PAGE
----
“Carroll” became one of the truths by which his age measured itself and its values, and reassured itself that all was well. By the 1890s, the “reality” of this image was already an axiom, magazine articles celebrated “a genuine lover of children”, “as tenderly attached to his mathematical studies as he is to children”, inhabiting “an El Dorado of innocent delights”. And even those who knew Dodgson, were persuaded that they saw Carroll and drew him in impossibly idealised lines. To his adoring artist friend Gertrude Thomson he was “not exactly an ordinary human being of flesh and blood. Rather … some delicate, ethereal spirit, enveloped for the moment in a semblance of common humanity.” (Harper’s Monthly Magazine, July 1890, 254; Illustrated News, 4 April 1891, 435; Interviews and Recollections, 235) To an extent one can see the same compulsion operating in the biographies of other “immortal” children’s storytellers. Hans Christian Andersen and Edward Lear have to a lesser degree been separated from the full meaning of their own lives, crammed, sometimes with great struggle, into the sailor-suit of perpetual childhood (an outfit that for Lear, with his syphilis and his possible bisexuality, seems particularly inappropriate), and then condemned for their inability to grow up. (Levi, 31) Perhaps there is something in us that refuses to allow the heroes of our own childhood out of the nursery, even while it finds them infinitely suspect for remaining there. But only Lewis Carroll has inspired such an irresistible need to realign him as a fiction. Only to him, partly by reason of his own personal charisma, and proactive involvement in making the legend, has it fallen to become a genuine icon, an image for every subsequent generation.
Even while Dodgson was still alive, and practising his own personal brand of morality, the evidence of possible sexual activity was the aspect of reality most invisible to the Carroll legend. In keeping with the vaguely religious and Christlike undertone of his mythology, Carroll has always, as an imperative, been required to appear chaste. Even now, when widely perceived as a deviant, he is defined absolutely as a non-practising, essentially innocent and virginal deviant. An abstinence from sexual activity is the first requirement of his mythology. It is an indication of the power of this need, as well as the extraordinary degree to which “Lewis Carroll” already enjoyed an existence independent of Dodgson in the public mind, that while this mythic image of child-centredness was already the assumed reality of “Carroll”, his alter ego Charles Dodgson was the subject of a widespread gossip that contradicted this image almost entirely. Dodgson was being condemned and criticised for his unconventional contacts with grown women, even while “Carroll” was being sanctified for loving only children. The scandals about women and cutesy magazine stories of “little girls” co-existed but never touched. It is as if, in the public mind, the two were already quite separate individuals, and suggests that it is within our perception, not within him, that the famous “dual personality” has its root.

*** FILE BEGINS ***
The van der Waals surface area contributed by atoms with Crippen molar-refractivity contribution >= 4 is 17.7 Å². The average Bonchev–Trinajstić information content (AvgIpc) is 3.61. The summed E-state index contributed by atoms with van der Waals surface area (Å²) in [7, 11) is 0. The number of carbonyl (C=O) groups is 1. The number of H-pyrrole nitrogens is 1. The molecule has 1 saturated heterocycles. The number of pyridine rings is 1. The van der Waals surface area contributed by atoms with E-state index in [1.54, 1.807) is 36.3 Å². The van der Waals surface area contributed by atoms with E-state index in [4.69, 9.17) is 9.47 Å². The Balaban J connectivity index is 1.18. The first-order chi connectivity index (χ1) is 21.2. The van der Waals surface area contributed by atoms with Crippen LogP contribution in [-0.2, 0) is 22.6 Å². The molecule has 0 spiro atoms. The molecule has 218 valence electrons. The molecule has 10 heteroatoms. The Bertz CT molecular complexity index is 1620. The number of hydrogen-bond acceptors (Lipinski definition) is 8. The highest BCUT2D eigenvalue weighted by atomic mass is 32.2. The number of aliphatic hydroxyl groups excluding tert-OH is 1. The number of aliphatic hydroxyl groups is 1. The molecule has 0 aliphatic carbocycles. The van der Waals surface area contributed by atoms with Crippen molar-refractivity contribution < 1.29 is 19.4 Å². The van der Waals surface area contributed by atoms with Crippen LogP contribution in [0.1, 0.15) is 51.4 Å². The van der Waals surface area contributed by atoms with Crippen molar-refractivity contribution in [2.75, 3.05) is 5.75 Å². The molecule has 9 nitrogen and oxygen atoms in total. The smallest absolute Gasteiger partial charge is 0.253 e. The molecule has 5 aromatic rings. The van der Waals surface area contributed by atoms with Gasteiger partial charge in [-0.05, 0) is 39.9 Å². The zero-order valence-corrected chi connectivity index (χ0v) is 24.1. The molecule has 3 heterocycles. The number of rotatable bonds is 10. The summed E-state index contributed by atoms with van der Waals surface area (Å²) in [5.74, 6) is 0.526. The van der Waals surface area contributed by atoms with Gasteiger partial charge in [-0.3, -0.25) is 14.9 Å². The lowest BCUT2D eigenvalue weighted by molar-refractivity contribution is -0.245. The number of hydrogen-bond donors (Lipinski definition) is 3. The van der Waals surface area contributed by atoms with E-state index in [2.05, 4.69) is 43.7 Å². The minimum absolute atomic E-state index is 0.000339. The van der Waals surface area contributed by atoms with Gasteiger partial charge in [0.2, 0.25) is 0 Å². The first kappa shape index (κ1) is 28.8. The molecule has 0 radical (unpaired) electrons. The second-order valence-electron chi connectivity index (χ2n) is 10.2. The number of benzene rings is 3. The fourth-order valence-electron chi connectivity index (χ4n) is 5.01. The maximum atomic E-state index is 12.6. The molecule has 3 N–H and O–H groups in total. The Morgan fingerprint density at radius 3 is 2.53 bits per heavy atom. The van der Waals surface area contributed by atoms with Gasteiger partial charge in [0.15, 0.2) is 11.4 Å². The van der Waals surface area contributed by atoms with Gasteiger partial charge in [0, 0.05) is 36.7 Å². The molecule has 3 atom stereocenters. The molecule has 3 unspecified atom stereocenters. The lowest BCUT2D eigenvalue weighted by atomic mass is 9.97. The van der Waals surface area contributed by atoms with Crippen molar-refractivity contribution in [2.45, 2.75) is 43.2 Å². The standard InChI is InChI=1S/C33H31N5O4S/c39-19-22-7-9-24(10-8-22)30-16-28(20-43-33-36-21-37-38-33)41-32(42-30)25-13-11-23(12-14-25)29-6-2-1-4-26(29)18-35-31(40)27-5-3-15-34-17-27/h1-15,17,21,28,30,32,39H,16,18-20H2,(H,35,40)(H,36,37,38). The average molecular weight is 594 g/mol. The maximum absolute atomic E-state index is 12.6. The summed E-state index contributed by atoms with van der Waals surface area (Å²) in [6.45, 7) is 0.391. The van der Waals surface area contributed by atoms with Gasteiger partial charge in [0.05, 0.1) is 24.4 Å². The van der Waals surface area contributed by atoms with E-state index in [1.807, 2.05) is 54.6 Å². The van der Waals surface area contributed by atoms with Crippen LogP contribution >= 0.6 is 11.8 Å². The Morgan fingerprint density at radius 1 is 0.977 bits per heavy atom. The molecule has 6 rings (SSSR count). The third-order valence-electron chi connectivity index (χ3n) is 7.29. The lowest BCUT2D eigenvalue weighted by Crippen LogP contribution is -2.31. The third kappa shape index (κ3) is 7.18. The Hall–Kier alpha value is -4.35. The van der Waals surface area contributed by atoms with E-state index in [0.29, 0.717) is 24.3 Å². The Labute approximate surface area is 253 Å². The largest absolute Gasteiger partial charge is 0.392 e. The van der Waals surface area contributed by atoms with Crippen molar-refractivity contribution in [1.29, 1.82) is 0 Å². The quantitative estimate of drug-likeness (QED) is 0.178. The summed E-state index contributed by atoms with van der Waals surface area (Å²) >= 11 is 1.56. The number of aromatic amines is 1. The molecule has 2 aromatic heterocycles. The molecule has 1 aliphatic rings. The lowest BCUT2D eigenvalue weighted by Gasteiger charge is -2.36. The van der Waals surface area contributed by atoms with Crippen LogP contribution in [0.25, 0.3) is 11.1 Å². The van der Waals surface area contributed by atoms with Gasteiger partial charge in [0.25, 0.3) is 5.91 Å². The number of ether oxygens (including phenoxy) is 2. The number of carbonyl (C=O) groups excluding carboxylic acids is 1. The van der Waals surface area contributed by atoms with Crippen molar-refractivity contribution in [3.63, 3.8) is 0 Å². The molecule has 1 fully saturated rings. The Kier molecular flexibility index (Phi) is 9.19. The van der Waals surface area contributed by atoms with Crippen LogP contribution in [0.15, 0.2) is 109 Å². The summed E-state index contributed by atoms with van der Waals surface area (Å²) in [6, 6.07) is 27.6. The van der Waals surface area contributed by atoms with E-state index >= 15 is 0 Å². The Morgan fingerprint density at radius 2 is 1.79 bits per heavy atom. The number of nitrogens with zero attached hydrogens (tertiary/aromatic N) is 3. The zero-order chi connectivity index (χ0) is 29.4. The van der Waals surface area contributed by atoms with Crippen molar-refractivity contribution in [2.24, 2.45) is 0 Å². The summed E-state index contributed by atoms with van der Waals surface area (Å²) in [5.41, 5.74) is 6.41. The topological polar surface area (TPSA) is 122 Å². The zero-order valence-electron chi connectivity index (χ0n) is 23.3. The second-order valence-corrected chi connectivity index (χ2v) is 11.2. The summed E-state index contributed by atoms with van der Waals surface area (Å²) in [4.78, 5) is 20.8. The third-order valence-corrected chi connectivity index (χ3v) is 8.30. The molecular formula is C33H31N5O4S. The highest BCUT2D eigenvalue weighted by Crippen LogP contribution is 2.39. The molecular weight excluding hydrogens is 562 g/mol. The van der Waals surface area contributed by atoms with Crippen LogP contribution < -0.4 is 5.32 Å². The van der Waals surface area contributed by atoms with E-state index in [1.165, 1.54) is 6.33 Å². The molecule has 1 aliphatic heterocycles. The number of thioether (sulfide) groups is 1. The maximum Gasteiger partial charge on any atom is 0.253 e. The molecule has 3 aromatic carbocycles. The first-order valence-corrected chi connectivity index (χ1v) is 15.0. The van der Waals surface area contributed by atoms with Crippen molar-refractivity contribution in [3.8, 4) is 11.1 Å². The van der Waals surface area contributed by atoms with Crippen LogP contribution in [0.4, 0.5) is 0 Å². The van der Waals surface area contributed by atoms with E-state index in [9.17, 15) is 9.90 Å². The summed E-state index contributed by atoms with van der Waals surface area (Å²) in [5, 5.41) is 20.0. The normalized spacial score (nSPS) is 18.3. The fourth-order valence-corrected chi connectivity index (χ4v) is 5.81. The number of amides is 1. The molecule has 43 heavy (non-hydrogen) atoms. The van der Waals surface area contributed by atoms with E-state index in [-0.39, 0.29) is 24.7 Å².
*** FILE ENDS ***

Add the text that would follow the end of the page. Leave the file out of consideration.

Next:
However complicit he may have been in using the prevalent fictions to his own advantage, the myth was not of Dodgson’s making. It existed beyond his control, and it effortlessly survived him. While he lived, the drive to turn Dodgson into Carroll was held in check to an extent by his corporeal existence. Dodgson’s life and the Carroll image existed in semi-detached tolerance of one another. But, when Dodgson died in the new year of 1898, “Carroll” continued with barely a blip, barely a shiver. To the irresistible process of bizarre apotheosis, the death was hardly more than the shedding of a skin.